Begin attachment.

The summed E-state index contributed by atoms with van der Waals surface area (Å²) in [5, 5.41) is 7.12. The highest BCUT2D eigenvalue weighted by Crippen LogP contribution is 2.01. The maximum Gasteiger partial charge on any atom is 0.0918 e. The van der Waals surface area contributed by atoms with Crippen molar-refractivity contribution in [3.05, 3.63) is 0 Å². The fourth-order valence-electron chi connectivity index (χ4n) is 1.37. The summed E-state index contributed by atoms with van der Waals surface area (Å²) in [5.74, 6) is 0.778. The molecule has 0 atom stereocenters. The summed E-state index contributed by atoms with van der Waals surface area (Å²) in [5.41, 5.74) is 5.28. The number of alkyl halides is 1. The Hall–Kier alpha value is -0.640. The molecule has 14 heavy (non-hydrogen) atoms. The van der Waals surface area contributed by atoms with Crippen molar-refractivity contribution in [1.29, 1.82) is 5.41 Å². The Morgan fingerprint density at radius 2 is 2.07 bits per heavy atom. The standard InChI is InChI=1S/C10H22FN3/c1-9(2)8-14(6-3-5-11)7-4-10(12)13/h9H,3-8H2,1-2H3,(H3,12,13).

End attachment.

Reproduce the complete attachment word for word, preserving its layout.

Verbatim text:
The summed E-state index contributed by atoms with van der Waals surface area (Å²) in [5, 5.41) is 7.12. The highest BCUT2D eigenvalue weighted by Crippen LogP contribution is 2.01. The maximum Gasteiger partial charge on any atom is 0.0918 e. The van der Waals surface area contributed by atoms with Crippen molar-refractivity contribution in [3.05, 3.63) is 0 Å². The fourth-order valence-electron chi connectivity index (χ4n) is 1.37. The summed E-state index contributed by atoms with van der Waals surface area (Å²) in [5.74, 6) is 0.778. The molecule has 0 atom stereocenters. The summed E-state index contributed by atoms with van der Waals surface area (Å²) in [5.41, 5.74) is 5.28. The number of alkyl halides is 1. The Hall–Kier alpha value is -0.640. The molecule has 14 heavy (non-hydrogen) atoms. The van der Waals surface area contributed by atoms with Crippen molar-refractivity contribution in [1.29, 1.82) is 5.41 Å². The Morgan fingerprint density at radius 2 is 2.07 bits per heavy atom. The standard InChI is InChI=1S/C10H22FN3/c1-9(2)8-14(6-3-5-11)7-4-10(12)13/h9H,3-8H2,1-2H3,(H3,12,13).